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Exhibition at The Phillips Collection reveals a different side of Vincent van Gogh
Vincent van Gogh, The Road Menders, 1889. Oil on canvas, 29 x 36 1/2 in. The Phillips Collection, Washington, DC. Acquired 1949.
WASHINGTON, DC.- The Phillips Collection takes a fresh look at the artistic process of Vincent van Gogh (1853–1890). While recognized for the intensity and speed with which he painted, van Gogh also could work with careful deliberation, creating numerous versions of some of his most famous subjects. The first exhibition in Phillips Collection history devoted to the artist, Van Gogh Repetitions goes beneath the surface of some of his best-known paintings to examine how and why he repeated certain compositions during his 10-year career. More than 30 paintings and works on paper are on view at The Phillips Collection from Oct. 12, 2013, through Jan. 26, 2014.

The exhibition is the first to focus on van Gogh’s “repetitions”—a term the artist used to describe his practice of creating more than one version of a particular subject. He often began by sketching a person or landscape rapidly from life. Back in the studio, he would repeat the subject, reworking and refining his idea on a fresh canvas, in some cases many times. In contrast to the popular perception of van Gogh wielding his brush with wild abandon before nature, Repetitions shows how the artist was also methodical and controlled.

“This is a rare opportunity to get to know one of the world’s most recognizable artists in a fresh, new way,” said Dorothy Kosinski, director of The Phillips Collection. “He is such a beloved figure who has earned great renown, but there is still much more to be learned. Through a close examination of this fascinating but only partially understood aspect of his work, we can create a richer, more meaningful picture of his personal life and artistic production.”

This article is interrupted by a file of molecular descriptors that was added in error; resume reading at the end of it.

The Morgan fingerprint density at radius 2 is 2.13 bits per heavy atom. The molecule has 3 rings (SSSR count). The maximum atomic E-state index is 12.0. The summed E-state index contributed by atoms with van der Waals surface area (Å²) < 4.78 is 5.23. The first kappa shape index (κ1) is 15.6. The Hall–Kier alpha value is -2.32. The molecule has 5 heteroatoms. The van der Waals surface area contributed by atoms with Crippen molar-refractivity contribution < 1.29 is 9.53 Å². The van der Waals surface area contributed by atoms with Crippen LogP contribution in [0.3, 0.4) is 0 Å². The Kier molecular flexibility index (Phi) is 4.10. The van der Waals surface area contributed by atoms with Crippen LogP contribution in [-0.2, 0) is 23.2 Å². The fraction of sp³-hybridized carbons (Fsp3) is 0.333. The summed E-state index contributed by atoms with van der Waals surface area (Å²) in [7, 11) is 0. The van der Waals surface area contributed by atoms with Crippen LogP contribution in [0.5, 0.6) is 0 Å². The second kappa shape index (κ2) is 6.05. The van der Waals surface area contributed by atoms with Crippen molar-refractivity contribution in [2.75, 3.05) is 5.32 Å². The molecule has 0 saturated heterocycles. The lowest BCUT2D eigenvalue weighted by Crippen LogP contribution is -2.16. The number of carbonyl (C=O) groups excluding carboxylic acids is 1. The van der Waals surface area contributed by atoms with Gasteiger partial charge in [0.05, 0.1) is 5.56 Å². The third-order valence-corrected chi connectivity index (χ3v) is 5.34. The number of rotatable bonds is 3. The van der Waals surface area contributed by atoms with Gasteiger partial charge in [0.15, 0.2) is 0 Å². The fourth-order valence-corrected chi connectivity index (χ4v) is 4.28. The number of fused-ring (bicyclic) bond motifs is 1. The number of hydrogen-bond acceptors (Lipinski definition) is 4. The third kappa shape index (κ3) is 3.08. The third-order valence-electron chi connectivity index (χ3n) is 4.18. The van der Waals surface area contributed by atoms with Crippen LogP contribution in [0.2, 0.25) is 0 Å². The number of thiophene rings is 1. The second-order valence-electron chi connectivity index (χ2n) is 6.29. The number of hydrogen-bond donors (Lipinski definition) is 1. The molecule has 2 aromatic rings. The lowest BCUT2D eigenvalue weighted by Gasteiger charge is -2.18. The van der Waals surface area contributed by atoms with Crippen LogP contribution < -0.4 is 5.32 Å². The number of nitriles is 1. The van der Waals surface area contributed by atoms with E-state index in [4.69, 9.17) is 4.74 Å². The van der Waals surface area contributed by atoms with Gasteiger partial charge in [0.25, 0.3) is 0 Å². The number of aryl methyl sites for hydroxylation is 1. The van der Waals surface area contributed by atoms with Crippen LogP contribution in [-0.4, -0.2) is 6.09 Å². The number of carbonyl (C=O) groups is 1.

Van Gogh Repetitions is inspired by The Road Menders (1889) in The Phillips Collection and a painting of the same subject, The Large Plane Trees (1889), in The Cleveland Museum of Art. The exhibition reunites the two masterpieces—never before seen together in Washington—and invites deep, focused study of the similarities and differences between them, revealing some surprising facts about van Gogh’s process and motivation.

ANALYSIS REVEALS THE ARTIST’S PROCESS
Examples from 13 of van Gogh’s repetitions will be on view, in some cases reunited for the first time in many years. The exhibition reveals the vitality and persistence of this method across van Gogh’s career in significant locales in the Netherlands and in France, including Paris, Arles, Saint-Rémy, and Auvers. It brings together portraits and landscapes from some of the world’s most renowned collections, including The Metropolitan Museum of Art and The Museum of Modern Art, New York; Museum of Fine Arts, Boston; Philadelphia Museum of Art; The Art Institute of Chicago; Kröller-Müller Museum, Otterlo; and the Van Gogh Museum, Amsterdam. The exhibition offers an exceptional opportunity to see masterpieces from the Musée d’Orsay, Paris, including The Bedroom at Arles (1889) and L’Arlésienne (1888).

VAN GOGH AND THE PHILLIPS COLLECTION
Museum Founder Duncan Phillips first expressed his desire to acquire “examples of the inventive genius of van Gogh” in 1926. In 1930, Entrance to the Public Garden in Arles (1888)—one of the first paintings by van Gogh in an American museum—entered the collection. In 1949, Phillips acquired The Road Menders (1889), which he ranked “among the best van Goghs,” and in 1952 added House at Auvers (1890). Phillips also purchased two van Gogh works on paper: an etching of Dr. Gachet (1890) and a pencil and ink drawing of Moulin de la Galette (1887). All of these works will be on view.



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